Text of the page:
(c) The third ionisation enthalpies is not complicated by the 4s orbital factor and shows high values for Mn2+ and Zn2+ because of stable( 3d5 and 3d10 ) electronic configurations. Similarly, the third ionisation enthalpy of Fe is very small because loss of third electron results in stable 3d5 configuration (IE3 for Fe < IE3 for Mn).
The third ionization enthalpies are quite high. There is break between the values for Mn (II) and Fe (II). Moreover, the high values for copper, nickel and zinc indicate that it is difficult to obtain oxidation state more than two for these elements.
The first ionisation enthalpies of third transition series are higher than those of first and second transition series.
Explanation : In the atoms of third transition series, there are filled 4f-orbitals. The 4f-orbitals have very poor shielding effect. As a result, the outer electrons have greater effective nuclear charge acting on the outer valence electrons. Therefore, their ionisation energies are higher.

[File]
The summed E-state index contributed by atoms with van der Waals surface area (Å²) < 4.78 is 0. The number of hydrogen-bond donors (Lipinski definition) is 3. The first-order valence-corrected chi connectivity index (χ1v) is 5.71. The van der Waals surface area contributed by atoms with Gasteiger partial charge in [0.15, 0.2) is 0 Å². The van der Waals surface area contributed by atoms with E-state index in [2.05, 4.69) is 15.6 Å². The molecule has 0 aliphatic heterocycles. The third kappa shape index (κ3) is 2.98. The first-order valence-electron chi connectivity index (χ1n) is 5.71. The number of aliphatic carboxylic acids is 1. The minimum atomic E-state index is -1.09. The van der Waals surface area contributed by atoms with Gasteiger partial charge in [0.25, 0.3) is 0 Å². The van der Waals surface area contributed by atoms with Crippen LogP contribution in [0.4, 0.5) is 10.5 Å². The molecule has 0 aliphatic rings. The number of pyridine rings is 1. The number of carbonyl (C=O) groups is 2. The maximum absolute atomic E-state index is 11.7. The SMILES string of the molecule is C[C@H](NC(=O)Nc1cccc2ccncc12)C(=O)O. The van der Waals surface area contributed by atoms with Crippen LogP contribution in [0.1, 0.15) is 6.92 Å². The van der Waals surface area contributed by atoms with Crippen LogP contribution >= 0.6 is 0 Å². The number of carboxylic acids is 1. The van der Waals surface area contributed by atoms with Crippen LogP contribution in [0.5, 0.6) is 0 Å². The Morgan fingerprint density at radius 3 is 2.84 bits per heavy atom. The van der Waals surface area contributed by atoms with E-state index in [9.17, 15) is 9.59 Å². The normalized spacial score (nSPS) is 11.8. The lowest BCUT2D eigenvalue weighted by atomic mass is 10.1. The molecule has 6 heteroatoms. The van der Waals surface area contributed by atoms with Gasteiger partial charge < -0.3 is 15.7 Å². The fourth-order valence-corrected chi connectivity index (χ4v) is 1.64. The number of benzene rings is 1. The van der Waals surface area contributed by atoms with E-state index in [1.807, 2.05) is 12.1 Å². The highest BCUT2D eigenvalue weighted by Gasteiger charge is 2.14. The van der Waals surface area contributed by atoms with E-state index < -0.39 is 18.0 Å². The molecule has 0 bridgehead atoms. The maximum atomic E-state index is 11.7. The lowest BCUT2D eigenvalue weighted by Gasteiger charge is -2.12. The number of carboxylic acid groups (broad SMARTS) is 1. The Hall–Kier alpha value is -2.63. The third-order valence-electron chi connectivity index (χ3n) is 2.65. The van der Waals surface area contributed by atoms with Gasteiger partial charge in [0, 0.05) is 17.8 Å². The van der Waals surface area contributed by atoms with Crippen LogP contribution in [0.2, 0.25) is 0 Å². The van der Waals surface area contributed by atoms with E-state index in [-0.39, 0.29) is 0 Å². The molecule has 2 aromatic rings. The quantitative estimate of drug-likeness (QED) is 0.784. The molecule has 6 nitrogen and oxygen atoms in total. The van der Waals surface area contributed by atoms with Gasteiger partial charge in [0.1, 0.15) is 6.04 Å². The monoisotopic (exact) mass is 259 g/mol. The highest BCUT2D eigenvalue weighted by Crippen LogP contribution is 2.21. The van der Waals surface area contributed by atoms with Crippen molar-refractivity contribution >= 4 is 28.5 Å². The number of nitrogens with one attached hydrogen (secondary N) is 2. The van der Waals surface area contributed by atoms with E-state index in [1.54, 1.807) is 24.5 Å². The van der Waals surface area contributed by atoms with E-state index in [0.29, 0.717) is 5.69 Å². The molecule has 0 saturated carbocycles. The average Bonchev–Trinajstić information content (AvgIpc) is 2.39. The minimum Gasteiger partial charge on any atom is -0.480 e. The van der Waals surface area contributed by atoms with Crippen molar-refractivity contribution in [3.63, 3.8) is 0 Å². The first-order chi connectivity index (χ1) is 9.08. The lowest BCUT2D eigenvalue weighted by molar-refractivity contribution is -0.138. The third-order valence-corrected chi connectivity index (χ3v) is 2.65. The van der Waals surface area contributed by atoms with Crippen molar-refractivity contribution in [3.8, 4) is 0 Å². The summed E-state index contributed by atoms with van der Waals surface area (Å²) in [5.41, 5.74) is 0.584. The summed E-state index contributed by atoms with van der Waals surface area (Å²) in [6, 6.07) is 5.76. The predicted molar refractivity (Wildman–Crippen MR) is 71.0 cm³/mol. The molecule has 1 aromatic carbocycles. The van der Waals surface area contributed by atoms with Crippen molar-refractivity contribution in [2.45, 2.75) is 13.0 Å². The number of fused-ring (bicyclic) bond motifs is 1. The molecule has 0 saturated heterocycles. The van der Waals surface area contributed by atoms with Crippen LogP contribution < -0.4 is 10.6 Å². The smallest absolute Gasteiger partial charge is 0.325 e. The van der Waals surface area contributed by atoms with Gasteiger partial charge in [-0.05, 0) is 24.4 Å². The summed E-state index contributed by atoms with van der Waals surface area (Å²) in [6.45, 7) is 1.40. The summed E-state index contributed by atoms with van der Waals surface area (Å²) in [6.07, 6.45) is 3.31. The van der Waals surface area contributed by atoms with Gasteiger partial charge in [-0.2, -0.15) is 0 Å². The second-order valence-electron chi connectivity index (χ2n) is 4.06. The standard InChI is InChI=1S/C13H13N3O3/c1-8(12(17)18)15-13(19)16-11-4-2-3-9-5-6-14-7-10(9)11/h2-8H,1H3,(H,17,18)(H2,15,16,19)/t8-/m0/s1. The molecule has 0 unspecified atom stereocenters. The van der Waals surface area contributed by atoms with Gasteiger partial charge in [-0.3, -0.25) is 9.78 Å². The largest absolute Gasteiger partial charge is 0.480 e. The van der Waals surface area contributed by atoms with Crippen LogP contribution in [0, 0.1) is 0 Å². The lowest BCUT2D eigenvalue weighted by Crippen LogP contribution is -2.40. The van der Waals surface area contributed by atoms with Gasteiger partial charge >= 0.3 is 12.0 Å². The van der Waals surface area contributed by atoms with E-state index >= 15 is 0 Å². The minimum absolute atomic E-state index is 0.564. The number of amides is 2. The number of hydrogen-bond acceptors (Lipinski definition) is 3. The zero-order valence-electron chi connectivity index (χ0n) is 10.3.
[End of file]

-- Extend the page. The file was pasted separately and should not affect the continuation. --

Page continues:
The transition metals exhibit a large number of oxidation states in their compounds. Most of these show variable oxidation states. These different oxidation states are related to the electronic configuration of their atoms.
For example : The oxidation states exhibited by the transition elements of the first series are listed in Table 8.8 ahead.
Explanation: The existence of the transition elements in different oxidation states means that their atoms can lose different number of electrons. This is due to the participation of inner (n- 1) d-electrons in addition to outer ns-electrons because, the energies of the ns and (n — 1) d-subshells are almost equal. For example, scandium has the electronic configuration 3d1 4s2 . It exhibits an oxidation state of +2 when it uses both of its 4s-electrons for bonding. It can also show oxidation state of +3 when it uses its two s-electrons and one d-electron. Similarly, the other atoms can show oxidation states equal to ns and (n — 1) d-electrons.
|Ti||+2 , +3 , +4|
|V||+2 , +3 , +4 , +5|
|Cr||+2 , +3, +4 , +5 , +6|
|Mn||+2 , +3, +4 , +5 , +6 , +7|
|Fe||+2 , +3, +4 , +5 , +6|
|Co||+2 , +3 , +4|
|Ni||+2 , +3 , +4|
|Cu||+1 , + 2|